Could the accepted answer for max solutions be wrong.

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Re: Could the accepted answer for max solutions be wrong.

Postby champagne » Thu Mar 29, 2018 6:59 am

StrmCkr wrote:here's an idea/ method for generating all unique essentially different grids,
alternative methods have been done as well which takes around 2-3 weeks to generate in full IE all
5,472,730,538 essentially different grids


The process applied in the scan of ED solution grids to find 17 clues puzzles does it in less than one day as far as I remember

see here
Last edited by champagne on Sun Apr 01, 2018 11:04 am, edited 1 time in total.
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Re: Could the accepted answer for max solutions be wrong.

Postby StrmCkr » Thu Mar 29, 2018 3:33 pm

The process applied in the scan of ED solution grids to find 17 clues puzzles does it in less than one day as far as I remember

interesting time frame from what i remembered by gsf was approximately 2 weeks to generate from scratch.
but that was 12 years ago...

ps the link listed is broken. its missing a "L" @ html

probably a lot faster with todays tech and muti-threads
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Re: Could the accepted answer for max solutions be wrong.

Postby coloin » Sun Apr 01, 2018 9:07 am

No
PatmaxDaddy did the enumeration in 54.7 ms ....here
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Re: Could the accepted answer for max solutions be wrong.

Postby Mathimagics » Sun Apr 01, 2018 9:53 am

Those very fast times are for counting the ED grids.

Actual enumeration (ie: producing a list of the 5.47 billion ED grids) would presumably slow things down just a trifle!

One only needs to do this job once, to produce a usable catalog of ED grids. gsf's sudoku tool can do this in one day or less (depending on CPU speed + multiple cores/threads availability), so the fast counting times reported are possibly moot.
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Re: Could the accepted answer for max solutions be wrong.

Postby champagne » Sun Apr 01, 2018 11:14 am

StrmCkr wrote:
The process applied in the scan of ED solution grids to find 17 clues puzzles does it in less than one day as far as I remember

interesting time frame from what i remembered by gsf was approximately 2 weeks to generate from scratch.
but that was 12 years ago...

ps the link listed is broken. its missing a "L" @ html

probably a lot faster with todays tech and muti-threads


Thanks to pointing on the url typo (post updated)

Part of the improvement is due to the overall performance of computers,
part comes from the use of a best performing brute force
and likely part derived of blue's handling of 2 bands auto morphing (I did not check what "gsf" did in that field).

The best performance is likely achieved using the minimal lexical form as canonical ED description. In the process shown in the link, the canonical form is slightly different (minimum number of valid solutions in a band with 6 clues)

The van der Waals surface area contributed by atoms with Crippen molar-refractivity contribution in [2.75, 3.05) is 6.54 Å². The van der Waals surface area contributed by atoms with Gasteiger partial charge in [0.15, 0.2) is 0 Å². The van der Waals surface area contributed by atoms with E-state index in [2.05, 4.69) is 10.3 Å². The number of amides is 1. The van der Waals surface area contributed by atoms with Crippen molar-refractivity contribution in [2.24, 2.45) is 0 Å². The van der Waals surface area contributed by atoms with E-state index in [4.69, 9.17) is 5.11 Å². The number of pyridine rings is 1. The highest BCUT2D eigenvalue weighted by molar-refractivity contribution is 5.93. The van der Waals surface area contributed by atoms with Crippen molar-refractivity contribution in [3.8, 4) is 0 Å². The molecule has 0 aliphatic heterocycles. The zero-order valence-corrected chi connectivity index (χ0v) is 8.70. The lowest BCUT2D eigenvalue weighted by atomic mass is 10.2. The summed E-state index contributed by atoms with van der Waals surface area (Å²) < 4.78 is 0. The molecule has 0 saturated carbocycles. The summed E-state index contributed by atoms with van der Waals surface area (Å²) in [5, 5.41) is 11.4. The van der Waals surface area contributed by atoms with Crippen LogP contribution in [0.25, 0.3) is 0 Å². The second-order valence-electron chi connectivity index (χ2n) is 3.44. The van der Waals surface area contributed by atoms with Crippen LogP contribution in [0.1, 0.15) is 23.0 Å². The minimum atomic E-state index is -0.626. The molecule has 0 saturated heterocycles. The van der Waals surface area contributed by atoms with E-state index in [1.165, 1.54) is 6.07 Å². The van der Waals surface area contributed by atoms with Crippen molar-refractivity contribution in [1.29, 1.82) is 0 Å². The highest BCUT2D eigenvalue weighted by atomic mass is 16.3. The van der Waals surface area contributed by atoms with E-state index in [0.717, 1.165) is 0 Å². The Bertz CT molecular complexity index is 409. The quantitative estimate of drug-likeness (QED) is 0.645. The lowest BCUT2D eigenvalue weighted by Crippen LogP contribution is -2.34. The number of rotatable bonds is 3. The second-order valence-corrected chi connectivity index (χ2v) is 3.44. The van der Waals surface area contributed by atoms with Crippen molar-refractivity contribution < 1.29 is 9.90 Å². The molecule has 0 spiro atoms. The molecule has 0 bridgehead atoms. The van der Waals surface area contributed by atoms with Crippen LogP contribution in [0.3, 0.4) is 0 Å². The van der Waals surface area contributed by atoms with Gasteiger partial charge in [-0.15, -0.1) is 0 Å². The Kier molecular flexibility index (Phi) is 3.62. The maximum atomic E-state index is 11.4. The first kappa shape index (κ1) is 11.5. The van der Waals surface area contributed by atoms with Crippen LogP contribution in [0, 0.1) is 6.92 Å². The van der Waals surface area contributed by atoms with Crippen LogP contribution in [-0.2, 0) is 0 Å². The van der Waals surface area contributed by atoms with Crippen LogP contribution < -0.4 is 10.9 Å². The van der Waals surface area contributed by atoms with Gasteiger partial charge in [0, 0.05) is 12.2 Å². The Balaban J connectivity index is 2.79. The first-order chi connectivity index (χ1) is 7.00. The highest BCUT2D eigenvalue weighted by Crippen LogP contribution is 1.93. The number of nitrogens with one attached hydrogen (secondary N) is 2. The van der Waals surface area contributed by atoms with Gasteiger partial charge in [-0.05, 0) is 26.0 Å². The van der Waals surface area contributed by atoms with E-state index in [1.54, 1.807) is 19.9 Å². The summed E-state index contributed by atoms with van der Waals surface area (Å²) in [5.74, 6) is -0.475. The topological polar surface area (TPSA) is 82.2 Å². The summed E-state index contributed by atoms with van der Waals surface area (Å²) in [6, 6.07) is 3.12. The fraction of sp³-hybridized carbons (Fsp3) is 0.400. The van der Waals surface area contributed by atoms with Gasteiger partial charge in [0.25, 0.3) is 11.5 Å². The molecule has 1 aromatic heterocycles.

And IMO writing the ED solution grids would not change that much the results with to-day computers

EDIT

just to answer to a remark here above

The file of ED solution grids is of interest if the planned task is to pick up randomly one solution grid. To work in sequence on a lot of grids, it's better to produce it in live.
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Postby Sojourner9 » Fri May 18, 2018 9:09 pm

Hi all,

Been a while since I posted. The reason I have been so late in posting is that I have been going through the Sudoku Math thread and found it very enlightening. :lol:

I think it is a great read for anyone interested in the subject. It reads like a archeology/detective story where we don't even know the names of the players in the beginning, due to losses when the forum was moved, you only pick up who they are when the they are quoted and it contains their original username, you start before the discovery, where lots of false steps are revealed, and working towards it day by day and continue on after the discovery without it seeming postscript. It has the found footage feel of "Blair WItch" or "Cloverfield". And then when Spoiler Alert you find out that qscgc is actually dusoku, well my mind was blown. :shock: And to cap it all off, you are left unsatisfied because having a answer without a clear explanation of how it was derived will always leave them wanting more.

Now the reason I say all of this is that the subject of this thread seems silly now that I better understand my mistake. But, it seems like there will be a lot of retiring engineers/mathematicians that will make the same mistakes when they pick up this thing that quite plainly has the words "Pick Me Up" written on it, metaphorically speaking. :D

I think it would be good to have a FAQ addressing Sudoku Math and other things as a gateway to the General Category so that I may be the last to start such a thread.

I have reasons for being on this forum, so now I am on to the next phase of the journey, understanding Enumeration Problem so I can understand the Minimum Unique Solutions problem.

PS: We each come at math from our own perspective, carrying our own baggage, making progress possible. This subject is like an elephant, I claim the left foot. :roll:
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